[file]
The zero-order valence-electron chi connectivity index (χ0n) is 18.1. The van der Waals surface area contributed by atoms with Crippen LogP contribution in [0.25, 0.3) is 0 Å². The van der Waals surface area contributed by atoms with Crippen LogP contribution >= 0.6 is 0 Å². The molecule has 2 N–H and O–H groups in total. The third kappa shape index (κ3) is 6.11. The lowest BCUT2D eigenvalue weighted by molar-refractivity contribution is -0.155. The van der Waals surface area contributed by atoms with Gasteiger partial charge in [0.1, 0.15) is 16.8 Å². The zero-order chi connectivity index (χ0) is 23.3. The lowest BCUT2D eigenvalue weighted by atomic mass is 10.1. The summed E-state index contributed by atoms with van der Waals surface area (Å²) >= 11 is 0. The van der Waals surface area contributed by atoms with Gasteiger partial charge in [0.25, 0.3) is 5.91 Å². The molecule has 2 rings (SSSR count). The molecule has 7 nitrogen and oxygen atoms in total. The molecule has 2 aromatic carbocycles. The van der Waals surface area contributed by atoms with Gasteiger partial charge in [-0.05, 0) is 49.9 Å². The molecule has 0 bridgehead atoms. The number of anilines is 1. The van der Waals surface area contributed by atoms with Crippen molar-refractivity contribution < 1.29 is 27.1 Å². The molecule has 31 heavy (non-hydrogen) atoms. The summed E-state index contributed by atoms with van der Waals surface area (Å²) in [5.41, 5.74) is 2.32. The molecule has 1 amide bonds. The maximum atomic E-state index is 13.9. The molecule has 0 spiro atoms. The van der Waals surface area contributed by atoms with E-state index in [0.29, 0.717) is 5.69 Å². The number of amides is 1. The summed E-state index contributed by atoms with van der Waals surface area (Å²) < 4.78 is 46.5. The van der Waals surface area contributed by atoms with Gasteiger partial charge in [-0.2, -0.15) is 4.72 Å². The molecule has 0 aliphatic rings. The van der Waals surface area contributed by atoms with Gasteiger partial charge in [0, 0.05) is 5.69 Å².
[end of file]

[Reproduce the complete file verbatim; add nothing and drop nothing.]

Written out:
The zero-order valence-electron chi connectivity index (χ0n) is 18.1. The van der Waals surface area contributed by atoms with Crippen LogP contribution in [0.25, 0.3) is 0 Å². The van der Waals surface area contributed by atoms with Crippen LogP contribution >= 0.6 is 0 Å². The molecule has 2 N–H and O–H groups in total. The third kappa shape index (κ3) is 6.11. The lowest BCUT2D eigenvalue weighted by molar-refractivity contribution is -0.155. The van der Waals surface area contributed by atoms with Gasteiger partial charge in [0.1, 0.15) is 16.8 Å². The zero-order chi connectivity index (χ0) is 23.3. The lowest BCUT2D eigenvalue weighted by atomic mass is 10.1. The summed E-state index contributed by atoms with van der Waals surface area (Å²) >= 11 is 0. The van der Waals surface area contributed by atoms with Gasteiger partial charge in [0.25, 0.3) is 5.91 Å². The molecule has 2 rings (SSSR count). The molecule has 7 nitrogen and oxygen atoms in total. The molecule has 2 aromatic carbocycles. The van der Waals surface area contributed by atoms with Gasteiger partial charge in [-0.05, 0) is 49.9 Å². The molecule has 0 bridgehead atoms. The number of anilines is 1. The van der Waals surface area contributed by atoms with Crippen molar-refractivity contribution < 1.29 is 27.1 Å². The molecule has 31 heavy (non-hydrogen) atoms. The summed E-state index contributed by atoms with van der Waals surface area (Å²) in [5.41, 5.74) is 2.32. The molecule has 1 amide bonds. The maximum atomic E-state index is 13.9. The molecule has 0 spiro atoms. The van der Waals surface area contributed by atoms with E-state index in [0.29, 0.717) is 5.69 Å². The number of amides is 1. The summed E-state index contributed by atoms with van der Waals surface area (Å²) < 4.78 is 46.5. The van der Waals surface area contributed by atoms with Gasteiger partial charge in [-0.2, -0.15) is 4.72 Å². The molecule has 0 aliphatic rings. The van der Waals surface area contributed by atoms with Gasteiger partial charge in [0, 0.05) is 5.69 Å².